Bugging out: Brooklyn insect expert makes dollhouses for bugs

Bugging out: Brooklyn insect expert makes dollhouses for bugs
Stiched together: Daisy Tainton crafted this lovely scene featuring a knitting beetle and you can too, by attending her workshop at the Morbid Anatomy Library.
Photo by Daisy Tainton

As an entomologist and a Brooklyn resident, Daisy Tainton knows a thing or two about bugs.

And she will be sharing some of that knowledge in a workshop at the Morbid Anatomy Library on Feb. 1. She will not, however, be teaching the bizarre life-cycles, or the peculiar habits of Earth’s six-legged denizens — the lesson is far stranger than that.

“You’ll get to learn how to prepare your own insect and, by the end of it, you should have a finished diorama,” said Tainton, who spent sevens years at the American Museum of Natural History as their senior insect preparator.

That’s right, Tainton’s Morbid workshop is about making dioramas — with bugs!

Tainton will provide each of her diorama hobbyists with a farm-bred beetle, a box, and lots of little doll-house props to create a still-life scene featuring a moment in an anthropomorphized bug’s life.

Furthermore, she will instruct her students in the small-scale taxidermy skills required to get the bugs in the proper position, and to keep them stuck that way.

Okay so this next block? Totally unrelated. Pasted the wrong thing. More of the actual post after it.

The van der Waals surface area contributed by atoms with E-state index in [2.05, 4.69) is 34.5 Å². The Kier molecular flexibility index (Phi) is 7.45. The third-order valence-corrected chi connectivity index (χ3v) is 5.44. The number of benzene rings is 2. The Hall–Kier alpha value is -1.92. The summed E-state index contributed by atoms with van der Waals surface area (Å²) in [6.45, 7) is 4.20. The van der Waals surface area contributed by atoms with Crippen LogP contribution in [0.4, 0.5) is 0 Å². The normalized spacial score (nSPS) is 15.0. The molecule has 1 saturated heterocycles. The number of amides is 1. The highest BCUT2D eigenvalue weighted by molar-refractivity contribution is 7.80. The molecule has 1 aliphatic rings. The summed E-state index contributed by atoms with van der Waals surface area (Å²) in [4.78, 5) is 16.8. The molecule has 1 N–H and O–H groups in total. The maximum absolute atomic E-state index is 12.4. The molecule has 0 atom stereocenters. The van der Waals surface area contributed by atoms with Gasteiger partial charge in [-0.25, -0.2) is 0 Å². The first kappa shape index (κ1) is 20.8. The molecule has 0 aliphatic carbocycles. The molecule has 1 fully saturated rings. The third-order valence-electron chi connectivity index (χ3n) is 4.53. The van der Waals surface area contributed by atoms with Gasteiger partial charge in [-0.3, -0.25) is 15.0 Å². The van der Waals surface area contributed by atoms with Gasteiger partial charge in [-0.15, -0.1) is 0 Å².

“We walk people through steaming, softening, and repositioning them, and then you have to create an armature to pin them and dry them in the position you want,” she explained.

Dung beetle: Just because it is dead, it does not mean a beetle cannot be domesticated.
Photo by Daisy Tainton

Tainton’s own dioramas, of which she has made dozens, feature beetles and other bugs in all sorts of domestic scenes — such as knitting, making love, or reading the paper on the loo.

She said the whole concept came from her love of dollhouse props, and also her disdain for the dolls they are made to complement. Basically, she would rather have a preying mantis sipping out of her tiny tea cups than a plastic girl.

“I don’t really like human dolls, never did,” said Tainton. “But I like dollhouse items, and I handle a lot of different types of insects, and I realized they would fit.”

Humans have a long history of anthropomorphizing animals, said Tainton, and she considers her work with bugs to be in the same tradition.

“Little anthropomorphic displays are something that’s pretty common especially in children’s books and things like that,” she said. “Kids love them too.”

Learn to make bug dioramas at the Morbid Anatomy Library [543 Union St. between Bond and Nevins streets in Gowanus, (718) 243–1572, www.morbidanatomy.blogspot.com] Feb. 1 at 1 pm. $75.

Reach reporter Colin Mixson at cmixson@cnglocal.com or by calling (718) 260-4514.
High, apple pie hopes: This beetle will enjoy his apple pie — for all eternity — courtesy of diorama-making entimologist Daisy Tainton.
Photo by Daisy Tainton

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